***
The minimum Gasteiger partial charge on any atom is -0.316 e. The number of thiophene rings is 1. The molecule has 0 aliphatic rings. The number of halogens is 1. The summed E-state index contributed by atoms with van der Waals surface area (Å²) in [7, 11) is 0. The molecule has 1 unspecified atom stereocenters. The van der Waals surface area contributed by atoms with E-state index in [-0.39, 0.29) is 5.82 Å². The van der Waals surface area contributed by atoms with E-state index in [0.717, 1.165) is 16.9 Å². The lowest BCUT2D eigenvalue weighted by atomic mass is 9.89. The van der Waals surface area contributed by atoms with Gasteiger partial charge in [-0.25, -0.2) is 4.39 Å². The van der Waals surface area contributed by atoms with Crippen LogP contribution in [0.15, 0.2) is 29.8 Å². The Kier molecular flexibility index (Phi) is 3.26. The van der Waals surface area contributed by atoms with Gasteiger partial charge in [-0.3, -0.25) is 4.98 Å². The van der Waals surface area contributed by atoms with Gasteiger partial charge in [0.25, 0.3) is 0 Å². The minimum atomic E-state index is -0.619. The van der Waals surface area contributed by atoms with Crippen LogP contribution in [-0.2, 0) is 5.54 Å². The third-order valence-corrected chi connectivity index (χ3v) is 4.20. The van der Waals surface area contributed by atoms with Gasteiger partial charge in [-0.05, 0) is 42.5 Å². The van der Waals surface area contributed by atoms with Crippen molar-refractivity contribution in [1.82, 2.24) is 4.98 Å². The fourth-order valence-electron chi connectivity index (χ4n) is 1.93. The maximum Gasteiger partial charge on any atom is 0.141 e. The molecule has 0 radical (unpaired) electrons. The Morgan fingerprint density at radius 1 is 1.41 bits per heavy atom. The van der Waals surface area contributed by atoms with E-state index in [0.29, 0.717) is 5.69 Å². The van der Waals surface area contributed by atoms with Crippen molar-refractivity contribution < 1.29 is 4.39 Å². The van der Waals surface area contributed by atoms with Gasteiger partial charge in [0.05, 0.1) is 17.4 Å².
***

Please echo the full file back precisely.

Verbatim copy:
The minimum Gasteiger partial charge on any atom is -0.316 e. The number of thiophene rings is 1. The molecule has 0 aliphatic rings. The number of halogens is 1. The summed E-state index contributed by atoms with van der Waals surface area (Å²) in [7, 11) is 0. The molecule has 1 unspecified atom stereocenters. The van der Waals surface area contributed by atoms with E-state index in [-0.39, 0.29) is 5.82 Å². The van der Waals surface area contributed by atoms with E-state index in [0.717, 1.165) is 16.9 Å². The lowest BCUT2D eigenvalue weighted by atomic mass is 9.89. The van der Waals surface area contributed by atoms with Gasteiger partial charge in [-0.25, -0.2) is 4.39 Å². The van der Waals surface area contributed by atoms with Crippen LogP contribution in [0.15, 0.2) is 29.8 Å². The Kier molecular flexibility index (Phi) is 3.26. The van der Waals surface area contributed by atoms with Gasteiger partial charge in [-0.3, -0.25) is 4.98 Å². The van der Waals surface area contributed by atoms with Gasteiger partial charge in [0.25, 0.3) is 0 Å². The minimum atomic E-state index is -0.619. The van der Waals surface area contributed by atoms with Crippen LogP contribution in [-0.2, 0) is 5.54 Å². The third-order valence-corrected chi connectivity index (χ3v) is 4.20. The van der Waals surface area contributed by atoms with Gasteiger partial charge in [-0.05, 0) is 42.5 Å². The van der Waals surface area contributed by atoms with Crippen molar-refractivity contribution in [1.82, 2.24) is 4.98 Å². The fourth-order valence-electron chi connectivity index (χ4n) is 1.93. The maximum Gasteiger partial charge on any atom is 0.141 e. The molecule has 0 radical (unpaired) electrons. The Morgan fingerprint density at radius 1 is 1.41 bits per heavy atom. The van der Waals surface area contributed by atoms with E-state index in [0.29, 0.717) is 5.69 Å². The van der Waals surface area contributed by atoms with Crippen molar-refractivity contribution < 1.29 is 4.39 Å². The van der Waals surface area contributed by atoms with Gasteiger partial charge in [0.05, 0.1) is 17.4 Å².